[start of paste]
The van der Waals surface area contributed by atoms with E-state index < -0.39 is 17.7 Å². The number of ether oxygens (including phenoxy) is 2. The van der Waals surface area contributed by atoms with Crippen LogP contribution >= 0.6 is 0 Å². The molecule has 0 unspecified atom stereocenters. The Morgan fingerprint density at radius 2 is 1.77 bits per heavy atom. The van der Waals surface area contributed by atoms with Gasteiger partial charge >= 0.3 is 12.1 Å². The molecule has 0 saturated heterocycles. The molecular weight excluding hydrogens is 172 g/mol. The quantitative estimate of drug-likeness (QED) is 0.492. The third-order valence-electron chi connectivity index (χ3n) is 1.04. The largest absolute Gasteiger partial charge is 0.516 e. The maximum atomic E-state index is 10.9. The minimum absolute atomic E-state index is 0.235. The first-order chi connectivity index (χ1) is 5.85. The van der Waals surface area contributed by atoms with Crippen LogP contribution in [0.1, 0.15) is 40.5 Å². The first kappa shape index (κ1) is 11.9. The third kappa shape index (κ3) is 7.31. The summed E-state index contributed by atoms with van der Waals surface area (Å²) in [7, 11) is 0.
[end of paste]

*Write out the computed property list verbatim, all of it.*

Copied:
The van der Waals surface area contributed by atoms with E-state index < -0.39 is 17.7 Å². The number of ether oxygens (including phenoxy) is 2. The van der Waals surface area contributed by atoms with Crippen LogP contribution >= 0.6 is 0 Å². The molecule has 0 unspecified atom stereocenters. The Morgan fingerprint density at radius 2 is 1.77 bits per heavy atom. The van der Waals surface area contributed by atoms with Gasteiger partial charge >= 0.3 is 12.1 Å². The molecule has 0 saturated heterocycles. The molecular weight excluding hydrogens is 172 g/mol. The quantitative estimate of drug-likeness (QED) is 0.492. The third-order valence-electron chi connectivity index (χ3n) is 1.04. The largest absolute Gasteiger partial charge is 0.516 e. The maximum atomic E-state index is 10.9. The minimum absolute atomic E-state index is 0.235. The first-order chi connectivity index (χ1) is 5.85. The van der Waals surface area contributed by atoms with Crippen LogP contribution in [0.1, 0.15) is 40.5 Å². The first kappa shape index (κ1) is 11.9. The third kappa shape index (κ3) is 7.31. The summed E-state index contributed by atoms with van der Waals surface area (Å²) in [7, 11) is 0.